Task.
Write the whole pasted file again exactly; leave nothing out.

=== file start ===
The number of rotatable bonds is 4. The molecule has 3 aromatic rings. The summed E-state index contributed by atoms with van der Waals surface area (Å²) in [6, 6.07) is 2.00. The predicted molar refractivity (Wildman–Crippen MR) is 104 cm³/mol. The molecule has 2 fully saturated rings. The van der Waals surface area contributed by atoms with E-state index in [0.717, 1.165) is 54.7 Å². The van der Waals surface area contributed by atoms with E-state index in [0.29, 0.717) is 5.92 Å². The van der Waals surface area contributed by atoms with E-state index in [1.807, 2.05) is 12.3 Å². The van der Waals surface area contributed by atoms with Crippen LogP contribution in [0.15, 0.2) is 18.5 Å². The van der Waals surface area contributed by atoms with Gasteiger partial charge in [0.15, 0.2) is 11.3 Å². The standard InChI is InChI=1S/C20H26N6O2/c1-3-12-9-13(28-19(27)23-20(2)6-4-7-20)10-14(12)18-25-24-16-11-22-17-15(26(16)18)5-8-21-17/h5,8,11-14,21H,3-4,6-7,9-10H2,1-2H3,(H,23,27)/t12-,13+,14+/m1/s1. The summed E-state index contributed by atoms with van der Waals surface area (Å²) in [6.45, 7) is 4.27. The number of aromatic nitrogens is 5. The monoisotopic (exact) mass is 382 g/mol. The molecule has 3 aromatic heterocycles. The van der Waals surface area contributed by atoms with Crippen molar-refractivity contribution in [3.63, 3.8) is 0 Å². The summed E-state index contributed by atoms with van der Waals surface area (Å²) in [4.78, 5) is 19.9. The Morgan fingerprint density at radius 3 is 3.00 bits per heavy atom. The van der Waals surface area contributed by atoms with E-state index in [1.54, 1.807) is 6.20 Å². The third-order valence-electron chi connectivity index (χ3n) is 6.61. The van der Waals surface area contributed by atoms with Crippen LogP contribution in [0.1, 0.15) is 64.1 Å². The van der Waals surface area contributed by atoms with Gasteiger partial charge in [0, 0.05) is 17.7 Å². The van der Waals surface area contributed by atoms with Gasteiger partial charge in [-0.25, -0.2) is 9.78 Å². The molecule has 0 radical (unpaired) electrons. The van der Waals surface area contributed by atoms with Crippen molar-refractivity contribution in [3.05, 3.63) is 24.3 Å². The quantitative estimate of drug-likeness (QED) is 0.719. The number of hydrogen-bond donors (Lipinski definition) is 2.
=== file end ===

The number of rotatable bonds is 4. The molecule has 3 aromatic rings. The summed E-state index contributed by atoms with van der Waals surface area (Å²) in [6, 6.07) is 2.00. The predicted molar refractivity (Wildman–Crippen MR) is 104 cm³/mol. The molecule has 2 fully saturated rings. The van der Waals surface area contributed by atoms with E-state index in [0.717, 1.165) is 54.7 Å². The van der Waals surface area contributed by atoms with E-state index in [0.29, 0.717) is 5.92 Å². The van der Waals surface area contributed by atoms with E-state index in [1.807, 2.05) is 12.3 Å². The van der Waals surface area contributed by atoms with Crippen LogP contribution in [0.15, 0.2) is 18.5 Å². The van der Waals surface area contributed by atoms with Gasteiger partial charge in [0.15, 0.2) is 11.3 Å². The standard InChI is InChI=1S/C20H26N6O2/c1-3-12-9-13(28-19(27)23-20(2)6-4-7-20)10-14(12)18-25-24-16-11-22-17-15(26(16)18)5-8-21-17/h5,8,11-14,21H,3-4,6-7,9-10H2,1-2H3,(H,23,27)/t12-,13+,14+/m1/s1. The summed E-state index contributed by atoms with van der Waals surface area (Å²) in [6.45, 7) is 4.27. The number of aromatic nitrogens is 5. The monoisotopic (exact) mass is 382 g/mol. The molecule has 3 aromatic heterocycles. The van der Waals surface area contributed by atoms with Crippen molar-refractivity contribution in [3.63, 3.8) is 0 Å². The summed E-state index contributed by atoms with van der Waals surface area (Å²) in [4.78, 5) is 19.9. The Morgan fingerprint density at radius 3 is 3.00 bits per heavy atom. The van der Waals surface area contributed by atoms with E-state index in [1.54, 1.807) is 6.20 Å². The third-order valence-electron chi connectivity index (χ3n) is 6.61. The van der Waals surface area contributed by atoms with Crippen LogP contribution in [0.1, 0.15) is 64.1 Å². The van der Waals surface area contributed by atoms with Gasteiger partial charge in [0, 0.05) is 17.7 Å². The van der Waals surface area contributed by atoms with Gasteiger partial charge in [-0.25, -0.2) is 9.78 Å². The molecule has 0 radical (unpaired) electrons. The van der Waals surface area contributed by atoms with Crippen molar-refractivity contribution in [3.05, 3.63) is 24.3 Å². The quantitative estimate of drug-likeness (QED) is 0.719. The number of hydrogen-bond donors (Lipinski definition) is 2.